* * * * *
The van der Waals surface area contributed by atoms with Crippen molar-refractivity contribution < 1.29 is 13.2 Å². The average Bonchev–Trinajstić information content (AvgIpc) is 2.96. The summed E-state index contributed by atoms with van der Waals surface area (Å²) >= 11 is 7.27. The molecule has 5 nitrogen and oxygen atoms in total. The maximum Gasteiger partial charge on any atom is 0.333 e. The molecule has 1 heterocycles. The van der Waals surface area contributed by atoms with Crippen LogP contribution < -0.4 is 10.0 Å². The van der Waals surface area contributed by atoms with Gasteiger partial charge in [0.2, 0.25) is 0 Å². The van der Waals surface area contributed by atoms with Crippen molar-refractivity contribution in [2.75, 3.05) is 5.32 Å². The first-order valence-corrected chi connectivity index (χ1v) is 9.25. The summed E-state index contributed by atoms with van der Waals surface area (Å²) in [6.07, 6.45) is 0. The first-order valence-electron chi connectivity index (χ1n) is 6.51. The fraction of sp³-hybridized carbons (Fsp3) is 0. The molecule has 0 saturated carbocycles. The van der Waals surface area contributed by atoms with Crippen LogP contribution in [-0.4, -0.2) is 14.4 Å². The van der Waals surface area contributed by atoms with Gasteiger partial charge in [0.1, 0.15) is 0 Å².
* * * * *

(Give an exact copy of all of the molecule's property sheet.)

The van der Waals surface area contributed by atoms with Crippen molar-refractivity contribution < 1.29 is 13.2 Å². The average Bonchev–Trinajstić information content (AvgIpc) is 2.96. The summed E-state index contributed by atoms with van der Waals surface area (Å²) >= 11 is 7.27. The molecule has 5 nitrogen and oxygen atoms in total. The maximum Gasteiger partial charge on any atom is 0.333 e. The molecule has 1 heterocycles. The van der Waals surface area contributed by atoms with Crippen LogP contribution < -0.4 is 10.0 Å². The van der Waals surface area contributed by atoms with Gasteiger partial charge in [0.2, 0.25) is 0 Å². The van der Waals surface area contributed by atoms with Crippen molar-refractivity contribution in [2.75, 3.05) is 5.32 Å². The first-order valence-corrected chi connectivity index (χ1v) is 9.25. The summed E-state index contributed by atoms with van der Waals surface area (Å²) in [6.07, 6.45) is 0. The first-order valence-electron chi connectivity index (χ1n) is 6.51. The fraction of sp³-hybridized carbons (Fsp3) is 0. The molecule has 0 saturated carbocycles. The van der Waals surface area contributed by atoms with Crippen LogP contribution in [-0.4, -0.2) is 14.4 Å². The van der Waals surface area contributed by atoms with Gasteiger partial charge in [0.1, 0.15) is 0 Å².